Part 3 follow-on to June 9 post: Misguided IT security practices that organizations need to address as a result of the root causes as described in my testimony for the Senate Appropriations Subcommittee on Financial Services and General Government on the recent Office of Personnel Management (OPM) data breaches.
Given the complexity of IT environments for large organizations, one must assume that it is virtually impossible to protect all elements of your IT environment. Further, with the interconnectedness of systems and the rise of cloud computing, there really is no boundary to an organization’s IT environment. And finally, even with good protections in place, most breaches are caused by user error, and while we can constantly work to educate the workforce, mistakes (and hence breaches) will continue.
Based on these realities and what is evolving in the cyber security industry, there are three significant areas in which organizations need to be aiming in terms of improving IT security practices:
SECURITY DETECTION TOOLS. There is without a doubt a continuing need to pursue cyber security tools to prevent intrusions, but perhaps even more importantly, detect them quickly when intrusions do occur. A number of products identify and protect against known “signatures” or characteristics of malicious activities, thereby preventing those intrusions. However, more advanced protective capabilities are required to prevent intrusions that the government is not yet aware of, thereby further reducing the government’s attack surface. With enhanced automated protection, network defenders can then focus on detecting and remediating only the most sophisticated and potentially dangerous attacks – rather than trying to decide which of the seemingly endless alerts to pursue today. The cyber security product industry has made great strides in these areas in the last few years, and the industry is working to move to a model in which the most advanced tools for prevention and detection that leverage threat intelligence from users all over the world.
IDENTITY MANAGEMENT. Even with the most advanced prevention tools, organizations need to assume that sophisticated adversaries will still gain access. So alternative approaches are needed, and in particular, ones that rely on creating more trust in online interactions. The root of all trust is verified identity. I must know, that it is who I believe it to be, and in the online world, multi-factor authentication methods are key to doing that. There are a plethora of newly available technologies to enable multi-factor authentication for both and internal user as well as external users. Even though the root of trust is identity, there is more to the trust equation. In the “physical” world, I trust another because I have high confidence they will act in a manner that I expect. Some of the most damaging data breaches have come from individuals that were properly authenticated and authorized to use systems and access data. Their behavior, however, was not in keeping with what was expected. This is commonly called the insider-threat problem. There are new technologies and capabilities today that can bring in other context, such as an audit log or behavioral analysis systems to assess someone’s trustworthiness on a regular basis. These additional factors, beyond those used to assess authenticity, are key to fully establishing and monitoring trust.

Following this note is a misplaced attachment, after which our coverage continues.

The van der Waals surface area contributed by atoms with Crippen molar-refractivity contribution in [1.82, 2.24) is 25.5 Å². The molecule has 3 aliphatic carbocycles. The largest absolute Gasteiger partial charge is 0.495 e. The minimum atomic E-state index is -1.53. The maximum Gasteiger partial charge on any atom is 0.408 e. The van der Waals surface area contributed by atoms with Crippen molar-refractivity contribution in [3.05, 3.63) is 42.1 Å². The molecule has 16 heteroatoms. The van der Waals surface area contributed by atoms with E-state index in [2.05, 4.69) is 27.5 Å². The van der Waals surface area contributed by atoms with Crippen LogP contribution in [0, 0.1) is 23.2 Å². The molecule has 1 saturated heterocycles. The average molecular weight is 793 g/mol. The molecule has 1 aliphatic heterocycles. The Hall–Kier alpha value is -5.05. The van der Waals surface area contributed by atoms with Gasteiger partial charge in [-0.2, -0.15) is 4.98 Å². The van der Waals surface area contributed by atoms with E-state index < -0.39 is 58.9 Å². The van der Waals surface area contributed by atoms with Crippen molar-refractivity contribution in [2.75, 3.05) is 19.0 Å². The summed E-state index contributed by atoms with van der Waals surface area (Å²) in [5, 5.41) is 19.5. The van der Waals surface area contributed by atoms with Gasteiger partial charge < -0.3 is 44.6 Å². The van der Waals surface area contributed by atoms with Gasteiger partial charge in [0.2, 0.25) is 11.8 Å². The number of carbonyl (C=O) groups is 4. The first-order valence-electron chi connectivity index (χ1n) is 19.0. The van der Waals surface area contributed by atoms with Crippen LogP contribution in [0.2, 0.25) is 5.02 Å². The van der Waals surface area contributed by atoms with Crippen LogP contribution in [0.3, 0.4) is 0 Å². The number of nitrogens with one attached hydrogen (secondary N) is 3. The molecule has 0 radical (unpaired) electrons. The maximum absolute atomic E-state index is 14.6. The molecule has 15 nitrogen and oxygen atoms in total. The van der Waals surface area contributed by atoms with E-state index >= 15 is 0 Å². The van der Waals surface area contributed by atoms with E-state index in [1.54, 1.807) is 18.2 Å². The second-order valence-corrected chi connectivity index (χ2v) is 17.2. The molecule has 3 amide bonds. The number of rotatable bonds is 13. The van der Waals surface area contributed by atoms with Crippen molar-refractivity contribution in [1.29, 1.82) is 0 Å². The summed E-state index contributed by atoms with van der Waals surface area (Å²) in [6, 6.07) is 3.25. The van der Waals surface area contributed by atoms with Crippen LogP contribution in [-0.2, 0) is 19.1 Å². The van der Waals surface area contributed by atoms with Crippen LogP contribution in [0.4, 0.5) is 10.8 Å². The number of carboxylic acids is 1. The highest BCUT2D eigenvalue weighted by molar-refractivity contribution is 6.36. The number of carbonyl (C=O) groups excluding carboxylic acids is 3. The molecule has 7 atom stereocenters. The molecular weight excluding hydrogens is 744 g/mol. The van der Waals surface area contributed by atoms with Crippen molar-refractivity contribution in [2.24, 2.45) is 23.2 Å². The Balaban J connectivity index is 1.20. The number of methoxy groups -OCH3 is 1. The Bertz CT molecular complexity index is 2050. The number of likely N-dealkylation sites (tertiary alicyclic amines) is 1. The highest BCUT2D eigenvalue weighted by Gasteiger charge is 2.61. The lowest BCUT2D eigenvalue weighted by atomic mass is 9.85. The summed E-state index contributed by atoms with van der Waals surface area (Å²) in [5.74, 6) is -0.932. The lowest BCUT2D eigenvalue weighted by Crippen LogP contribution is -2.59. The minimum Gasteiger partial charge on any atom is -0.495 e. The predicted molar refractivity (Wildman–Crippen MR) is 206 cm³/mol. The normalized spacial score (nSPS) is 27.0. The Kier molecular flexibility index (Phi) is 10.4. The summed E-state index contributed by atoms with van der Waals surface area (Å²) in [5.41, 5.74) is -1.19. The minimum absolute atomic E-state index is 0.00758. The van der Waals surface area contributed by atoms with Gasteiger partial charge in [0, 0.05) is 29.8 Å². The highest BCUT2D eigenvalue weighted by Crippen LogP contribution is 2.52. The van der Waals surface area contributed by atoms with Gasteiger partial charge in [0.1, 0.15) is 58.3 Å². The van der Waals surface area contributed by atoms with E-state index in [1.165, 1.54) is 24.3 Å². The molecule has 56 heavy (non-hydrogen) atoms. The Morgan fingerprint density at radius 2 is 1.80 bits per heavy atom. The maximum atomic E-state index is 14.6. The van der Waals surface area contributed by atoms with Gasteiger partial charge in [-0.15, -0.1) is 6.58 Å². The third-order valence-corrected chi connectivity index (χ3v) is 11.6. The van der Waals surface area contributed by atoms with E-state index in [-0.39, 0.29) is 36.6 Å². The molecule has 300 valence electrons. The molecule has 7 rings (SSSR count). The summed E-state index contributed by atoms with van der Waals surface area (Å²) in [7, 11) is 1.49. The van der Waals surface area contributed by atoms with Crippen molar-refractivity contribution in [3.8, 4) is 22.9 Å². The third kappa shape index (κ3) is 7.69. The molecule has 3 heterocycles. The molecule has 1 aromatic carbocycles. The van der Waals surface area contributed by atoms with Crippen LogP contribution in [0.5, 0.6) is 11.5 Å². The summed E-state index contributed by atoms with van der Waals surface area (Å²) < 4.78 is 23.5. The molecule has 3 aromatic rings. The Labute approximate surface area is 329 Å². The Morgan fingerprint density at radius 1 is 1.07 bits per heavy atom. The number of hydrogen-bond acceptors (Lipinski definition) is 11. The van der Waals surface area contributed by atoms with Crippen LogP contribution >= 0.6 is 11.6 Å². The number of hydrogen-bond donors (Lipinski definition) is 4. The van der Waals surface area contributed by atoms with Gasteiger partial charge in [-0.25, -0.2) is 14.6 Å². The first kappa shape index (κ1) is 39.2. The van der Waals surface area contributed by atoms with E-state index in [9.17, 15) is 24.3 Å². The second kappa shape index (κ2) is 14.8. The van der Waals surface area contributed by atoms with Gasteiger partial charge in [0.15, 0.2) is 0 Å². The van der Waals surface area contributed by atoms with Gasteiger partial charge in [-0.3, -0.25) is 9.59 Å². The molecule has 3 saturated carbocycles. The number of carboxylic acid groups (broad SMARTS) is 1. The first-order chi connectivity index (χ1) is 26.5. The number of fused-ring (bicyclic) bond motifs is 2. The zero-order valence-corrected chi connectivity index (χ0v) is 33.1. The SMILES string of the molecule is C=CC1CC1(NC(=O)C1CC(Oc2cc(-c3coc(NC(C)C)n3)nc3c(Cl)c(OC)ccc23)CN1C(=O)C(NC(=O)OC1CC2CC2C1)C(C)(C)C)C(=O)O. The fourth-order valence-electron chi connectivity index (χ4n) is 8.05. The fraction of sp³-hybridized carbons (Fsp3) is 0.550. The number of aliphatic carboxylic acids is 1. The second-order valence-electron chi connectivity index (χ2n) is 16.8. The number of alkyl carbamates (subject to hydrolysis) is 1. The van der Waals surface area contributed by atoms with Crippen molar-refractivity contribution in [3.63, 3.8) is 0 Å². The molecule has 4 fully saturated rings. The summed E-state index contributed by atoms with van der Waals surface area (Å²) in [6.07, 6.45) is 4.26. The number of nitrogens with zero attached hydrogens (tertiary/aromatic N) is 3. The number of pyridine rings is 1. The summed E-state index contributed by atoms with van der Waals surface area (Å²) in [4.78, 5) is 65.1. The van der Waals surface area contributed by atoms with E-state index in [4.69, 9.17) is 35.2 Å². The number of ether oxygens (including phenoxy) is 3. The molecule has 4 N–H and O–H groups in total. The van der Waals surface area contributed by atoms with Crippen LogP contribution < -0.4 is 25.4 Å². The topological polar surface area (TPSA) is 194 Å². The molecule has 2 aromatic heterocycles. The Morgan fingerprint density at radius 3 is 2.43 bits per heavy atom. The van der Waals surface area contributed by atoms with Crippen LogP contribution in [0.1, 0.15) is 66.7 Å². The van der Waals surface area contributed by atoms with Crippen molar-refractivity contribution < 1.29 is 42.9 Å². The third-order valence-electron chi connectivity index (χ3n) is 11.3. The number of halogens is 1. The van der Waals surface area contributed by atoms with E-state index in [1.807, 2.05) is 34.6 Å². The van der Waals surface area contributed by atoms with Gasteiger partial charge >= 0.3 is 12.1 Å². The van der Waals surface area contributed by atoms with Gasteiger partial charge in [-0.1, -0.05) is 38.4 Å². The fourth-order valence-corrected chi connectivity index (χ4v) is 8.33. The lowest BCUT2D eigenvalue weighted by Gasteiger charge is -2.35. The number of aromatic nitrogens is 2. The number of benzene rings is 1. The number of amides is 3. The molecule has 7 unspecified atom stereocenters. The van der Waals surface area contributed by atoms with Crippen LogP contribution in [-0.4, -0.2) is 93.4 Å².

PROTECTING SENSITIVE DATA. Finally, organizations need to target additional protection of an agency’s most sensitive information, whether it’s data sets or documents. Tools and products exist that enable organizations to protect information, independent of the likely insecure environment in which they operate. Organizations need to focus on their most valuable information. Recognizing that there are limitations given some of the antiquated systems in which such information may reside, but by focusing efforts on the most sensitive information, an organization can ensure, within a relatively short time, that only trusted parties have access to an organization’s most sensitive information. This would go a long way toward thwarting additional major and damaging data breaches.
A holistic view to protect your organization >> There is no single cyber security product or service that offers complete protection. The best solution involves an organizational alignment between people, process, and technology.